I like brooches as much as the next lady, but I don’t really wear them. I think that’s why I often pass them over for blog posts. This will not do, as there are many pretty brooches that deserve to be shared. I am going to redouble my efforts not to ignore them. We will start with bows.
This little lovely is Belle Époque, from 1905. It’s made of gold and is set with one old European-cut diamond(.50 ct.), 42 old European-cut diamonds (1.25 cts.), and 2 pearls. It’s a little hard to see from the picture, but the tails of the diamond “ribbon” are both hinged, so the brooch’s ends and their pearl drops would sway as the lucky lady wearing this brooch went about her daily business.
Bow brooch #2 is late Victorian, made in 1890. This rhodium-plated silver and gold brooch is really interesting in the extent of its asymmetry. It is studded with 99 old-mine & rose-cut diamonds, totaling approximately 2.50 carats. The center and one tail of the ribbon are also set with button pearls.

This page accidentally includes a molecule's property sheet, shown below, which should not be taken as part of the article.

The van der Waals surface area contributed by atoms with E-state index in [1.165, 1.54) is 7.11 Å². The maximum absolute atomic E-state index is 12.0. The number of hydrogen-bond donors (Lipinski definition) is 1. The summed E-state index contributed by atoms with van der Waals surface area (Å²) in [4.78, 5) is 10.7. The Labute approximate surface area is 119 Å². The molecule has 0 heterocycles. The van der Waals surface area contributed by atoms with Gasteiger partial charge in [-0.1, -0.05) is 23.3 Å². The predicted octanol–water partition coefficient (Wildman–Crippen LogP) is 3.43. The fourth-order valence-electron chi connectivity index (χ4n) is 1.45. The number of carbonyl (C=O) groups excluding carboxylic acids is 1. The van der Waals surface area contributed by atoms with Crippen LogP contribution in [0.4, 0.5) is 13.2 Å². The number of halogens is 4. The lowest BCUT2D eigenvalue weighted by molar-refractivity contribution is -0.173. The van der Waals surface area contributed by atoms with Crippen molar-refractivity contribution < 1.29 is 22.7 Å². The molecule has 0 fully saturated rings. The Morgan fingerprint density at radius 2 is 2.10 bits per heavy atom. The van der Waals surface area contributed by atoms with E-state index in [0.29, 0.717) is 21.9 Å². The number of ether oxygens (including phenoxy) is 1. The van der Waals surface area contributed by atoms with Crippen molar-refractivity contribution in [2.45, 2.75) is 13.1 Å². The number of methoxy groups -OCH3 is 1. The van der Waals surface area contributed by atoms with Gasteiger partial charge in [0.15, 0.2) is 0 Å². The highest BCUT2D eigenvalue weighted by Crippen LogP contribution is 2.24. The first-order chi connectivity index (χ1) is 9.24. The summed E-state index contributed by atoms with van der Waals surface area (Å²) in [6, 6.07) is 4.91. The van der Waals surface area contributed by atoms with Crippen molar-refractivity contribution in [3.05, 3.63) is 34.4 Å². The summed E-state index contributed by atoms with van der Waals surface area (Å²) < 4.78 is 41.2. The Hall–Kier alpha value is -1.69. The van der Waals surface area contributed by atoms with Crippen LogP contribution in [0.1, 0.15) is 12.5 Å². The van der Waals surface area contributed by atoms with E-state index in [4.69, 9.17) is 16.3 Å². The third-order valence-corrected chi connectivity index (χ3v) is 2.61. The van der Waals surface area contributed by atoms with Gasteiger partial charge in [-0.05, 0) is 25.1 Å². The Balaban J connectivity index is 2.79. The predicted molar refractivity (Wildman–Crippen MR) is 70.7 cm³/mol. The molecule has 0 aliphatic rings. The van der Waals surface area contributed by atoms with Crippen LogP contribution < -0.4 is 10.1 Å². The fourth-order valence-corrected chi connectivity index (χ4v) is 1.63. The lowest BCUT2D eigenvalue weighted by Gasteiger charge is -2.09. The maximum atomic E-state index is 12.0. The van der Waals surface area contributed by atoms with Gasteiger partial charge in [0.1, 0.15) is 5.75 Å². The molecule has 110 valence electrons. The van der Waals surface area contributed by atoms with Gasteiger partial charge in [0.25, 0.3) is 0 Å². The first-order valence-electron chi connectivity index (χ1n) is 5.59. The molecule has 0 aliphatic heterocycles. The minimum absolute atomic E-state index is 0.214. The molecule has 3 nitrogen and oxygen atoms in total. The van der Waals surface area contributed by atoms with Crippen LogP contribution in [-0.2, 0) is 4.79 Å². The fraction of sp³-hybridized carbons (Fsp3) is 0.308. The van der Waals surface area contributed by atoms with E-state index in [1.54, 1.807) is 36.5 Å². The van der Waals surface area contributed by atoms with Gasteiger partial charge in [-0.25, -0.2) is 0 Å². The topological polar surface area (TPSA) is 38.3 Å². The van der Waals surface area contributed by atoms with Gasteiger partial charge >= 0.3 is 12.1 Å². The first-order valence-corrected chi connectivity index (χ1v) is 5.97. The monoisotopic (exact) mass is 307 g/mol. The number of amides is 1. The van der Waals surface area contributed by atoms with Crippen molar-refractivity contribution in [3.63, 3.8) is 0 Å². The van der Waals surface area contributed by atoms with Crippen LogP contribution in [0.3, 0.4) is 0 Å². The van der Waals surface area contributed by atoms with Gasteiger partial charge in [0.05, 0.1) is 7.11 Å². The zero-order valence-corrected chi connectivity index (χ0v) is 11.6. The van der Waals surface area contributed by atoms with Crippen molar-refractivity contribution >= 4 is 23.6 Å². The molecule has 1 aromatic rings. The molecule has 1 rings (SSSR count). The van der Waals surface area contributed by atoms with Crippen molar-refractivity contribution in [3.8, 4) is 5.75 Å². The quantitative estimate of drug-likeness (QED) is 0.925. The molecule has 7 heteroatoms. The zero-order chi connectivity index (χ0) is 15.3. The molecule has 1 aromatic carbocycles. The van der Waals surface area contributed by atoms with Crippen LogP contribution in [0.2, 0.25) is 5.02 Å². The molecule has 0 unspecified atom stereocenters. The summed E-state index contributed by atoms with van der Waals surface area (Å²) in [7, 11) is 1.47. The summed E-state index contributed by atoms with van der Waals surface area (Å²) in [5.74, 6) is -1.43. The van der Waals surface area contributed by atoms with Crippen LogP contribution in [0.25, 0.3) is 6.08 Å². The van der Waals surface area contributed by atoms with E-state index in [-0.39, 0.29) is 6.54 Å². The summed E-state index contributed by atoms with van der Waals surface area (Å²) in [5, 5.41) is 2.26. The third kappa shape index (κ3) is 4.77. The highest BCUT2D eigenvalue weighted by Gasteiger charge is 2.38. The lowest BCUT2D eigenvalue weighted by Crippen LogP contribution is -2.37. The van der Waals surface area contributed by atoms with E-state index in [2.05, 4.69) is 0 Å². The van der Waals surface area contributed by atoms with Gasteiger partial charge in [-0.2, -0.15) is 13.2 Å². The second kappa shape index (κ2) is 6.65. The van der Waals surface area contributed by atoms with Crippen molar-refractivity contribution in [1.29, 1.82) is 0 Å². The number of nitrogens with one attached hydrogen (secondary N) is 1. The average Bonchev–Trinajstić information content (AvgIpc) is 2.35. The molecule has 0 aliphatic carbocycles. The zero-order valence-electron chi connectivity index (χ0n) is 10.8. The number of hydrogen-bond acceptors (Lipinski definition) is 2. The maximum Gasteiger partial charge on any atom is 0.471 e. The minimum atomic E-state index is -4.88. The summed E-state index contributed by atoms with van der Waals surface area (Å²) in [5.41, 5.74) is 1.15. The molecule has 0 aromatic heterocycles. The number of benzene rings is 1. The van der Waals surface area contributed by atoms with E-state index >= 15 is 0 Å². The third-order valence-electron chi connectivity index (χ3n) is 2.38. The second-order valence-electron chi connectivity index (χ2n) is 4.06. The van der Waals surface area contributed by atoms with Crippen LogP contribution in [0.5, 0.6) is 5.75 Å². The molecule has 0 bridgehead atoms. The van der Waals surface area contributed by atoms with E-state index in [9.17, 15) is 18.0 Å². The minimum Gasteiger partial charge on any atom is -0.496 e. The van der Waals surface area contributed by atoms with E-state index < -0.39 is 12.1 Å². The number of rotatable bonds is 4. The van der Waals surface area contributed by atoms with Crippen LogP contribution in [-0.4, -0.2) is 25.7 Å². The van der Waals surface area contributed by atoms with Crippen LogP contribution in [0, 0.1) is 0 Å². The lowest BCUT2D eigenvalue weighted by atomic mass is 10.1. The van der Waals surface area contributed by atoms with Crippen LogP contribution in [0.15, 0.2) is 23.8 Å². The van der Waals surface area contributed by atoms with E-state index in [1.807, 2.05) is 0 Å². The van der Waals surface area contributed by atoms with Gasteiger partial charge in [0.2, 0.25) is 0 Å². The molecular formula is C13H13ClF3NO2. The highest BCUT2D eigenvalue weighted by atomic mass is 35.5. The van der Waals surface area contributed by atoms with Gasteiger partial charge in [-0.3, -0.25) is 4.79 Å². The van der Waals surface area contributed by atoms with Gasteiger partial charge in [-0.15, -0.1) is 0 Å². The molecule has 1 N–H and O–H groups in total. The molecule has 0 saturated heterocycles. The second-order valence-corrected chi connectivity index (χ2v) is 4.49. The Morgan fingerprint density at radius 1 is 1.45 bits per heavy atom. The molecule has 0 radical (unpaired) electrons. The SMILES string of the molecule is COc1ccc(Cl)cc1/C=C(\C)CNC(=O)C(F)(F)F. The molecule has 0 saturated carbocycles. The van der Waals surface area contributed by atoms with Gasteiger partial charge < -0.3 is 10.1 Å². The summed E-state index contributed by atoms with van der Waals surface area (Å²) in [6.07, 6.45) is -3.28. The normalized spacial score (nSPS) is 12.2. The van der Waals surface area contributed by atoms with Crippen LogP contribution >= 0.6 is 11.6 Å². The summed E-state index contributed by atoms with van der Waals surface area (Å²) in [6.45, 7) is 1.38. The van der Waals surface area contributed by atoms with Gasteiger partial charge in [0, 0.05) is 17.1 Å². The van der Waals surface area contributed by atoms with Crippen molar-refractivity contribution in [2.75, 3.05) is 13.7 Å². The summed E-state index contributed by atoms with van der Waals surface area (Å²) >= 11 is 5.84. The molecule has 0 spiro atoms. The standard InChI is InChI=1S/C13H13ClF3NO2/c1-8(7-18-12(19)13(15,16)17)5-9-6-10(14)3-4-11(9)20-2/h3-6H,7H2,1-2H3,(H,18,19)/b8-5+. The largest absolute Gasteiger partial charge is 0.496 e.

This bow brooch is a bit more ornate with a more abstract bow. It is another Belle Epoque brooch; it was made in 1910. It is topped by a delicate, diamond-set bow supporting a diamond-set garland swag, centering one drop-shaped iridescent yellowish brown/black button pearl and suspends another pearl, an oval iridescent yellowish brown/black pearl.
This brooch is the only big-name piece in the bunch: it’s Tiffany and Co, circa 1905. It’s designed as a stylized, looped diamond-set bow, centering one old European-cut diamond (approx .40 ct.), suspending two lines of 7 flexibly set diamonds, tipped by one pinkish-brown pearl and one creamy pearl. The pearls are both capped by rose-cut diamonds, bringing the brooch’s total diamond count to 52 old European-cut diamonds, weighing approximately 2.90 cts.
I know it’s a tough call, but I have to ask: which bow brooch is your favorite?
These antique bow brooches were listed in Doyle New York’s October 2012 Important Estate Jewelry sale. All images and info are thanks to Doyle New York.